The heat may be too high for your liking but this is just a stability test, unless you run Prime95 as an application then it is highly unlikely that your CPU is going to approach those temperatures while running your everyday apps.
     
  16. Galatian

    Galatian Senior member

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    But it does throttle at 100 degrees C ;-)
    Or perhaps I can live with those few throttles in between as long as it passes the test?

    My 4790K is running at 4,7 GHz right now 2h primestable so far, hottest core was 97 degrees, but the average is around 80. This is for large FFT.

    You wrote that LinX is better for Core logic, so I use this rather then Small FTT, as the heat is not so much. I changed something in their new version of Prime95 which really heats up those Haswell processors :rolleyes:
     
  17. Idontcare

    Idontcare Elite Member

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    If you are throttling then the stability test is no longer testing what it needs to test (which is stability at high temperature at the targeted OC clockspeed).

    You need to dial back your OC or increase your cooling or decide to not worry about stability. (three options to choose from)

    LinX is better for checking high temperature but it doesn't check all the same math operations as Prime95, ideally you should use both programs.

    If you are pressed for time or just don't want to get into endless rounds of stability testing then you can drop the small FFT test and just do the LinX test.
     
  18. Galatian

    Galatian Senior member

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    Ugh this is with a custom water loop, so I fear unless I use some exotic form of cooling, I won't get any better temperatures. Delidding is always an option, but after I destroyed 1 1/2 Ivys like that, I wanted to keep Haswell lidded.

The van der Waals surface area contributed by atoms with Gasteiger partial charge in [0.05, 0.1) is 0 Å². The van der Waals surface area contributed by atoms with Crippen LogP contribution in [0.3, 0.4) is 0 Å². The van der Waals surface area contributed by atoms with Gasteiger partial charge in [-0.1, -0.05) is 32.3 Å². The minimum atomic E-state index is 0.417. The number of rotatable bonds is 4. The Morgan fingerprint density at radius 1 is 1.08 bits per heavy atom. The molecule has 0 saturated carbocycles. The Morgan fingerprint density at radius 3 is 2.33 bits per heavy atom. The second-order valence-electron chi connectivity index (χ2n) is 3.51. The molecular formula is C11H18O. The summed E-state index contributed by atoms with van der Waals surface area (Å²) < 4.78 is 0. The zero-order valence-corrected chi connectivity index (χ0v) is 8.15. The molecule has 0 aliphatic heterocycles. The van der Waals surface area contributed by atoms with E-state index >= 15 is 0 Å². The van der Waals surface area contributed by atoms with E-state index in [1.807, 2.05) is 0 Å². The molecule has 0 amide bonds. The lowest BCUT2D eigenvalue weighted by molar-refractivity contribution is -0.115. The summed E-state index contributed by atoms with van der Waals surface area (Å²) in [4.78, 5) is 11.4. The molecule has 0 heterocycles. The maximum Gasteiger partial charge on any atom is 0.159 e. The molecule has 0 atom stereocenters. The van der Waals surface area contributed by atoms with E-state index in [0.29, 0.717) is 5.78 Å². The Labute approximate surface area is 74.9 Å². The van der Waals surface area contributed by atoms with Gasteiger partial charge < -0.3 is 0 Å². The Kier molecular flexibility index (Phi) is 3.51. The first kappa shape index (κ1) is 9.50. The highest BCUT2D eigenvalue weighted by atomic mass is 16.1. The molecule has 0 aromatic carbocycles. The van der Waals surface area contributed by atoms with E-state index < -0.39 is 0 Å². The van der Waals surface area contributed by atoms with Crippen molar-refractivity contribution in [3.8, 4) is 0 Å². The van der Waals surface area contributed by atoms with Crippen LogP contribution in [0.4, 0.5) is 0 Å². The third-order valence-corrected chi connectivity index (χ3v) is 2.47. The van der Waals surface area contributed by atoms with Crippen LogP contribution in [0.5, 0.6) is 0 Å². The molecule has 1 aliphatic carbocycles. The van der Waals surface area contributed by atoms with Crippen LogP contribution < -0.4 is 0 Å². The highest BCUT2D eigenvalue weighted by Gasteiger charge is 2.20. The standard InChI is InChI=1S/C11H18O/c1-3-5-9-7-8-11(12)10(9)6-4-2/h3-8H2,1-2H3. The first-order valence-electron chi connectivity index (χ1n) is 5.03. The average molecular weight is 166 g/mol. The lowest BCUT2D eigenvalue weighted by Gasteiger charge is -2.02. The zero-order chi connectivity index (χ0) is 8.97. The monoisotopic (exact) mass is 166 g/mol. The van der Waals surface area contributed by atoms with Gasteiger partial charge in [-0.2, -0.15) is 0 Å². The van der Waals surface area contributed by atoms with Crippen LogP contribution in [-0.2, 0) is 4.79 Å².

I ordered some Liquid Ultra and maybe I gain a few degrees. After all 1 or 2 degrees might be all I need for a stability check.

    Thanks for your answers!
     
  19. NoobyDoo

    NoobyDoo Senior member

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  20. Osjur

    Osjur Member

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    My testing has shown me that old Prime95 26.6 (not AVX enabled) is still the best way to test final stability of Sandy Bridge based CPU's if using offset voltage. I don't know if this applies to Ivy or Haswell because frankly, I still haven't even tried one yet :oops:
    Couple of SB-E's have been more than enough to not warrant upgrade

    I have been running IBT and Prime95 (AVX) for hours on many SB and SB-E based CPU's without a problem only to get a 0x101 bsod the moment I start old Prime95.

    For some reason, old Prime95 pulls about .02v less compared to other programs and that makes it unstable. It also doesn't generate as much heat compared AVX programs so in my opinion it is better program to test core logic stability.

    My way of doing things:
    IBT : 15 passes for initial stability testing until it passes and also for heat testing.

    Old Prime95 26.6:
    Small FFT: 1h to check if I need pump up vCore offset voltage by 0.015-0.02v. This test usually fails within minutes if vCore is too low.

    Large FFT: 2-4h. This might take little longer to see if it fails, and usually its VCCSA / VTT voltage that needs upping and not vCore.

    Blend: 8h or more for final check. This can give any of vCore / VTT / VCCSA bsod codes so up the voltages according to the code you get if this one fails (0x101, 0x124, 0x0A, etc.)